Widower learned in wife's final days Do Not Resuscitate order had been made without consent

  • Video report by ITV News Political Correspondent Daniel Hewitt

Alan Barker said he was "livid" upon learning in his wife Lorraine's final days that a Do Not Resuscitate order had been made for her.

The couple had been together for more than 20 years but in December, she contracted Covid-19 and died on Christmas Eve.

During her final days in hospital, Alan was allowed by her bedside. It was there he discovered that a Do Not Resuscitate order had been placed on Lorraine's medical record by staff without the family's knowledge or agreement.

He told ITV News: "I was absolutely livid. The position we both adopted was: try everything to keep us alive because we're fighting not just for ourselves but for our two disabled children.

"Everyone has a right to fight in the hope that there's a recovery."

Do Not Resuscitate orders instruct health staff not to attempt cardiopulmonary resuscitation on the patient.

Lorraine is just one of hundreds of patients who had Do Not Resuscitate orders put on them without their consent.

A review by the Care Quality Commission (CQC) found that in the last 12 months, 508 of almost 10,000 Do Not Resuscitate orders had been taken without the agreement of the person, their relative or a carer.

The regulator found a "worrying picture", poor communication, poor record keeping and a lack of scrutiny over decisions, potentially inflated by the "unprecedented pressure" of the pandemic on healthcare providers. But it said these were decisions that may have breached people's human rights.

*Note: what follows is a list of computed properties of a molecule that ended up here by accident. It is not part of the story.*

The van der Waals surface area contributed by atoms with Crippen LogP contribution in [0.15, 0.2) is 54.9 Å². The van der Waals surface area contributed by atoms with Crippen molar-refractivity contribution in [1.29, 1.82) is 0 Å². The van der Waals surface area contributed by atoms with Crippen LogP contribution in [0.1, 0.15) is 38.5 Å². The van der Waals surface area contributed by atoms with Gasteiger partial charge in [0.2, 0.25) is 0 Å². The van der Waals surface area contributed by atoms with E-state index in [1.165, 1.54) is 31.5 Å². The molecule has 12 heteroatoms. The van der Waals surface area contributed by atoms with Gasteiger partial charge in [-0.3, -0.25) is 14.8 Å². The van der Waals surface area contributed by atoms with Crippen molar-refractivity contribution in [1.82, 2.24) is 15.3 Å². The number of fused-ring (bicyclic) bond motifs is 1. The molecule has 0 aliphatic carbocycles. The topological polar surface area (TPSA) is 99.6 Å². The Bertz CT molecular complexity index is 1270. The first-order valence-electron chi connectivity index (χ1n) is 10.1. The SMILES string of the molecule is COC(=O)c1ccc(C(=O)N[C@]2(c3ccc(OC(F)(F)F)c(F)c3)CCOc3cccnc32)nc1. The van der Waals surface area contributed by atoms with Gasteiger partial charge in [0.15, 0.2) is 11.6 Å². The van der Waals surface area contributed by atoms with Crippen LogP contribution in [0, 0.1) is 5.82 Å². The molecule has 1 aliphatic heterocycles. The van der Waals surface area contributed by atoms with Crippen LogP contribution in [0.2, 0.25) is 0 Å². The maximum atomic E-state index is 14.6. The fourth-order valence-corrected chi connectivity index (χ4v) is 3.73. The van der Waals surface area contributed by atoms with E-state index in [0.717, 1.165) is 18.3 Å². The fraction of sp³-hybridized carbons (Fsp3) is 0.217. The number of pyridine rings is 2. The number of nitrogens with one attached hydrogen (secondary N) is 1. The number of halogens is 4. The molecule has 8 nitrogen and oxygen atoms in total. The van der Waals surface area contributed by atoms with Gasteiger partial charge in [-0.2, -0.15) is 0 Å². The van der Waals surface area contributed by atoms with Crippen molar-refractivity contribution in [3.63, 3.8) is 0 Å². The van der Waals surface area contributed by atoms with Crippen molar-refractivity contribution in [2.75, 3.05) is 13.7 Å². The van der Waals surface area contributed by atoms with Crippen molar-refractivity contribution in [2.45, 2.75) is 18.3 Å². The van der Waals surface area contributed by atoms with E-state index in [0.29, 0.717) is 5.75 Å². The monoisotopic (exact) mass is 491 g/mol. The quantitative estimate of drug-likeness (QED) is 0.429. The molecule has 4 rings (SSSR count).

Older people, dementia patients and those with learning disabilities are those more likely to have Do Not Resuscitate orders automatically applied. And while the CQC found these decisions had gone up by a third since the pandemic began, concerns around consent predate the pandemic.

Stella Clarke told ITV News of how she was told by a GP that they would add a Do Not Resuscitate order to her records.

When receiving a call to discuss a routine eye test on April 3 last year, she was asked what she would do if she caught Covid – to which she answered she would stay at home. GP staff then told her they would add Do Not Resuscitate order to her name.

She asked for that not to happen and the surgery has confirmed no such order was given, as she requested.

“I was so taken aback,” she said.

"I don't think old people have ever been valued," she added.

Palliative care doctor Rachel Clarke said: "Last year, everything was chaotic and moving at pace and people were overwhelmed with guidance, everything changing.

"But none of that should've stopped these decisions happening. It's so important to talk with patients, explore resuscitation matters with them."

Dan Scorer, from Mencap, a charity for people with learning disabilities, said: "It's wrong and it's unlawful. This is an issue that has affected people with a learning disability before the pandemic where health staff have made assumptions about people's quality of life and put Do Not Resuscitate orders on them without involving them or their families, thinking for some reason that's in their best interests."